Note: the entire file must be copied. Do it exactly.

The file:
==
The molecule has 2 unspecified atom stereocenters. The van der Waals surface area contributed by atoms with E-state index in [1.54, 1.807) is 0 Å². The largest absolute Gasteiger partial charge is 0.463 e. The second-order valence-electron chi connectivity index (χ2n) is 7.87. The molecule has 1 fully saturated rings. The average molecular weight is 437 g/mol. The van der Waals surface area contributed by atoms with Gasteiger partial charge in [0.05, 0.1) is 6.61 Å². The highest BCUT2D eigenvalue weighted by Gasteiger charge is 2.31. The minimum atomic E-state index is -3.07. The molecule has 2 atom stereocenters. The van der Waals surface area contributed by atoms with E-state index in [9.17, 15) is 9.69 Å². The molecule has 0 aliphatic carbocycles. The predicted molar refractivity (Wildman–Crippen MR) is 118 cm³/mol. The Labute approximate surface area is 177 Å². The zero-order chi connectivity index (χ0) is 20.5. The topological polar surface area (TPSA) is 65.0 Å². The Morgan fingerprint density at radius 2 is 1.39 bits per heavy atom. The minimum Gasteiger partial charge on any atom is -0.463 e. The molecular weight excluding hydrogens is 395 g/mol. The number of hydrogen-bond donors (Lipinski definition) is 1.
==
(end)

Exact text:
The molecule has 2 unspecified atom stereocenters. The van der Waals surface area contributed by atoms with E-state index in [1.54, 1.807) is 0 Å². The largest absolute Gasteiger partial charge is 0.463 e. The second-order valence-electron chi connectivity index (χ2n) is 7.87. The molecule has 1 fully saturated rings. The average molecular weight is 437 g/mol. The van der Waals surface area contributed by atoms with Gasteiger partial charge in [0.05, 0.1) is 6.61 Å². The highest BCUT2D eigenvalue weighted by Gasteiger charge is 2.31. The minimum atomic E-state index is -3.07. The molecule has 2 atom stereocenters. The van der Waals surface area contributed by atoms with E-state index in [9.17, 15) is 9.69 Å². The molecule has 0 aliphatic carbocycles. The predicted molar refractivity (Wildman–Crippen MR) is 118 cm³/mol. The Labute approximate surface area is 177 Å². The zero-order chi connectivity index (χ0) is 20.5. The topological polar surface area (TPSA) is 65.0 Å². The Morgan fingerprint density at radius 2 is 1.39 bits per heavy atom. The minimum Gasteiger partial charge on any atom is -0.463 e. The molecular weight excluding hydrogens is 395 g/mol. The number of hydrogen-bond donors (Lipinski definition) is 1.